I grew up spending every minute I had working with any horse I could get near and watching anyone that had well trained horses. This was in the late 1950s. I watched a dressage and jumping trainer from Germany (came over after 1936 Olympics) that was very harsh. I watched, and years later worked little with, a Polish dressage trainer that also fled Hitler. He was much kinder and got a lot more done in my opinion and he had a LOT happier horses. I watched cowboys that 'broke' horses like it was all a big rodeo. Definitely not what I wanted nor did I ever find it necessary or advantageous.
I was convinced that you could 'teach' a horse to do anything he was capable of doing. So I watched and worked and handled and rode any horse that anyone would let me handle or ride. I soon found out I had a 'knack' to get more done than all of the professionals around where I lived. By 13, people were paying me to ride their horses.
I watched herd behavior and saw how horses responded to each other. They validated everything I had figured out.
When clinicians started doing the kinds of things I had done for a long time, I thought - "Gee. Why do they think they invented this. This is how horses have always learned if someone just tried to teach them."
I also figured out that I needed to train two totally different ways. One way for horses that were not spoiled and a completely different way to stop bad behavior and 'retrain' spoiled horses. I found out that you needed to not only 'interrupt' what you did not want but you had to find a more definitive and effective punishment for behaviors that a horse did not want to give up.
I figured out that a horse craves constant and predictable responses. A horse likes 'sameness'. When I read that a horse is bored, I know that either the rider is bored or is irritating the horse. This is also why a spoiled horse will often times fight tooth and nail to continue the same wrong behavior.
I also figured out that horses really do not naturally like 'contact' -- even with other horses unless they are mutually grooming each other. They can be taught to accept and eventually like people contact, but when they have not been handled a lot, the thing they like best is to not touch them.
I am convinced that many species are smarter. I have trained cows (some to ride) and I think they are smarter. I have raised bison (have 2 now) and they are a lot smarter. Pigs are the smartest of any animal I have been around (also proven by scientific testing).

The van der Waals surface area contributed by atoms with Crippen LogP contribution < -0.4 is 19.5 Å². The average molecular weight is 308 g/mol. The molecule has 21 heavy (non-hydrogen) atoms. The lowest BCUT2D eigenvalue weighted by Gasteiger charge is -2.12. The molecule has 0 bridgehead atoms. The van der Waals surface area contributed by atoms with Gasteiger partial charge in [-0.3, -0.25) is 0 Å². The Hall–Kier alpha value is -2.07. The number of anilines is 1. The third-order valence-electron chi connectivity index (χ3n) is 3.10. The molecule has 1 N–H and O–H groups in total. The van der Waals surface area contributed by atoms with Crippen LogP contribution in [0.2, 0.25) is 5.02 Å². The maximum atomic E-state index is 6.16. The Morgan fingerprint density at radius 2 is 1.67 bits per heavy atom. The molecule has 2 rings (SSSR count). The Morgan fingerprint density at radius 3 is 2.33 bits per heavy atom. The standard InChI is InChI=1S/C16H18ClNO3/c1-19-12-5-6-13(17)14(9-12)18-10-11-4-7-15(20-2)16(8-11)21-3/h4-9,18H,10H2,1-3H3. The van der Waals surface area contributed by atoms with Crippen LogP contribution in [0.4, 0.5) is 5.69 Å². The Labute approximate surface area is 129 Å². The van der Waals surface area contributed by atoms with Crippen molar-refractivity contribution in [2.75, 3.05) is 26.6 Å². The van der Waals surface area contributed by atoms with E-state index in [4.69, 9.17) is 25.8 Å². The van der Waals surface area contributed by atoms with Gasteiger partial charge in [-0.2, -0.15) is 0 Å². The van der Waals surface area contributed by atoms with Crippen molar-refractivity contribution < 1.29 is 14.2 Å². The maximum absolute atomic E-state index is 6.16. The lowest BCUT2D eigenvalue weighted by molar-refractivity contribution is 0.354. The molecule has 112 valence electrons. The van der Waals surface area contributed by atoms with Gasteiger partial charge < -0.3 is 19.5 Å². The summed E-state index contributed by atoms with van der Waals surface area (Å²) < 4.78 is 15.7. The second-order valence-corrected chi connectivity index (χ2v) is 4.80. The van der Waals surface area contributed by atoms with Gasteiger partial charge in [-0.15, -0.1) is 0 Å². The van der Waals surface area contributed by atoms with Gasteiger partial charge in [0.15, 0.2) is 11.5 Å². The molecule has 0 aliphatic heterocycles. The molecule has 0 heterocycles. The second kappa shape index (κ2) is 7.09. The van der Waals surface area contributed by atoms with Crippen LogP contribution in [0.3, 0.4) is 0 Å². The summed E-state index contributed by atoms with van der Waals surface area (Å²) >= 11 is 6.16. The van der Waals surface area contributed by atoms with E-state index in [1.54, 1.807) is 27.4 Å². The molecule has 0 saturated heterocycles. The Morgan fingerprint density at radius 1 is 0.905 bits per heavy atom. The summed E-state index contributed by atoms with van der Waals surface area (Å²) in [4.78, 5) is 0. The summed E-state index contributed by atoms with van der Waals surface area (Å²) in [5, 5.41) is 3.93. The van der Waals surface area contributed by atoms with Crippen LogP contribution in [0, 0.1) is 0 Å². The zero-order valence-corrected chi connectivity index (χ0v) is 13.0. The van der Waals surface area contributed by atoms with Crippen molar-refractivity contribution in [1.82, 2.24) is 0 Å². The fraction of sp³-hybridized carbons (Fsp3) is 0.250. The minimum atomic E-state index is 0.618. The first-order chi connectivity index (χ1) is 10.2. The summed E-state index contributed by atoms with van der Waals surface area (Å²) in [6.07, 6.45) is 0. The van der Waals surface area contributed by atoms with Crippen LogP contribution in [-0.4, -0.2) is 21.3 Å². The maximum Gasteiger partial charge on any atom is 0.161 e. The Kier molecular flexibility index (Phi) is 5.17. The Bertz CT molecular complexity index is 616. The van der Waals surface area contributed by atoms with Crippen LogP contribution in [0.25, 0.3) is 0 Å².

I think horses are the most useful and 'trainable' of all these animals because they are easily intimidated and naturally do not like to be touched. I think that is why a touch or 'pressure' can easily cause an action or movement and the withdrawing of the pressure or touch 'release' or 'relief' is the only reward a horse needs.
As a prey animal, pressure is always a threat and the withdrawing or release of that pressure is the relief. Food is never a reward. Yes, it can be conditioned into any animal including a prey animal like a horse, but it is not 'natural'. It is a taught response. So, to me, it is not nearly as natural and not nearly as effective as the release of pressure.
I have also found out that when you replace the pressure with a 'non-pressure' stimulus like a smooch or body language (like horses do to each other) instead of a touch (kick, whip, spur or???) you have a happier horse. Horses to not start wringing their tails from a smooch or from using body language like they do from too much contact with whip, heel or spur.
I think most people 'over-think' training and over-think a horses reasoning ability. Horses respond in a very basic and rudimentary way when you understand how they teach each other how to be an accepted herd member. Their thinking, to me, if very simple and basic and VERY predictable.
If we stay light with our stimulus, a light touch of only an ounce or two is all it takes to teach a horse to move away from that pressure. We are dealing with a very thin skinned animal with so many nerve endings in their skin and the ability to move and flinch their skin, that a fly elicits a response from most horses. Why would a person have to use more pressure than that? I think horses are many times more sensitive to pressure than any other animal I have worked with and much more sensitive than people. They just naturally do not like touch. I am convinced they have to be taught to tolerate it. I am convinced that all of the petting and feeding treats and praise are less effective than releasing pressure. I am convinced that all of this is for people and not a benefit for horses although they can be conditioned to it.
So, Now, all of the people who are convinced otherwise can respond.